New UN atlas shows access to secondary education still a challenge for girls

The UNESCO World Atlas of Gender Equality in Education enables readers to visualize the educational pathways of girls and boys. Photo: UNESCO

5 March 2012 – Access to secondary education is still a challenge for girls, especially in parts of Africa and Asia, according to a United Nations atlas published today that highlights the differences in education between girls and boys in terms of access, participation and progression.

The atlas, which was produced by the UN Educational, Scientific and Cultural Organization (UNESCO), includes more than 120 maps, charts and tables illustrating the extent to which gender disparities in education have changed since 1970 and how they are shaped by factors such as national wealth, geographic location, investment in education and fields of study.

It shows that girls in all parts of the world have benefitted from efforts to achieve universal primary education, especially since 1990, with two-thirds of countries having achieved gender parity at the primary level. However, access to secondary education remains a challenge for girls in many regions, especially in sub-Saharan Africa and South and West Asia.

“This atlas is a call for action,” said UNESCO Director-General Irina Bokova. “The growth in girls’ enrolment in primary education is a clear demonstration of strong political will to achieve the education for all goals. But there are still great strides to be made in order to reach the large numbers of vulnerable girls and women who continue to be denied their right to education,” she said.

“We must address the root causes of this discrimination and target our action towards those most in need,” she added.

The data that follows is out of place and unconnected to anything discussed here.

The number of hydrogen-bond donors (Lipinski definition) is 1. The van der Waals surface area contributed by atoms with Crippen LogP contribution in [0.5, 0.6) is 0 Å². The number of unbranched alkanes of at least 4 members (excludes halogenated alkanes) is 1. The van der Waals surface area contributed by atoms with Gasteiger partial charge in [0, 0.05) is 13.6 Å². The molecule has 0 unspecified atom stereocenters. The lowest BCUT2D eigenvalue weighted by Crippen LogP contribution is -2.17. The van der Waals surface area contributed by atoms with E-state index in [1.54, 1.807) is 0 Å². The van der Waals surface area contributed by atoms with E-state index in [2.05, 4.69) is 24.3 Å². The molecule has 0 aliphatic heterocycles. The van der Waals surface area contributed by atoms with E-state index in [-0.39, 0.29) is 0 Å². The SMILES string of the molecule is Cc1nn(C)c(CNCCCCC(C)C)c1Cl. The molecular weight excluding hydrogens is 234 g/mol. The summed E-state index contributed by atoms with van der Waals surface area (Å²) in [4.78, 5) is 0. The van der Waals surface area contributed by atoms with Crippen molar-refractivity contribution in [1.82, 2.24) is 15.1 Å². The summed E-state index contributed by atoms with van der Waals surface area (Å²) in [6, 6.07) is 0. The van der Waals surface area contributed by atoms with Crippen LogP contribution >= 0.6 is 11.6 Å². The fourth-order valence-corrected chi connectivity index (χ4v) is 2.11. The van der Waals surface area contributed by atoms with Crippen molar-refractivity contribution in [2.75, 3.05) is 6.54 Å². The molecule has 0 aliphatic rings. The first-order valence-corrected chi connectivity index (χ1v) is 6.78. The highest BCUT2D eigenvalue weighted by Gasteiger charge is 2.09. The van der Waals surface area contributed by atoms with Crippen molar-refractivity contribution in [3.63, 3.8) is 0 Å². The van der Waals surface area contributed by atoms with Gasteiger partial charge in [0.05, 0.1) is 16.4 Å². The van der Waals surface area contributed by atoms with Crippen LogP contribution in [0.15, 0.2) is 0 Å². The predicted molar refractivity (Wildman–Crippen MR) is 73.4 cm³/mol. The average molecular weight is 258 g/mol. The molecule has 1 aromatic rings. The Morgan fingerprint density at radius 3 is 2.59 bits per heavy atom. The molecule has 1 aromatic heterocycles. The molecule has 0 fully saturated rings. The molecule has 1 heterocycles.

The atlas reflects patterns in education by visualizing a series of data, including the school-life expectancy (SLE), which is the average number of years of education that a boy or a girl entering the system can expect to receive. In the Arab States for example, girls are likely to spend 10 years in schools while boys still have an advantage with having at least one extra year for instruction.

“These data reflect the commitment of governments and the international community to close the gender gap in education, but there is a tremendous difference between gender parity and gender equality,” said Hendrik van der Pol, Director of the UNESCO Institute for Statistics.

The atlas also shows how access to education may not always translate into better opportunities for women in terms of employment and income.

“There may be equal numbers of boys and girls in the classroom but to what extent are both groups encouraged – or discouraged – to pursue their education and potential?” Mr. van der Pol said. “To better understand what girls and boys are learning in the classrooms, UNESCO is developing new ways to measure the quality of education and the learning outcomes of all students, with a specific focus on gender.”

The print edition of the atlas, available in English, French and Spanish, will be accompanied by an online data mapping tool that will enable users to track trends over time, adapt the maps and export the data.


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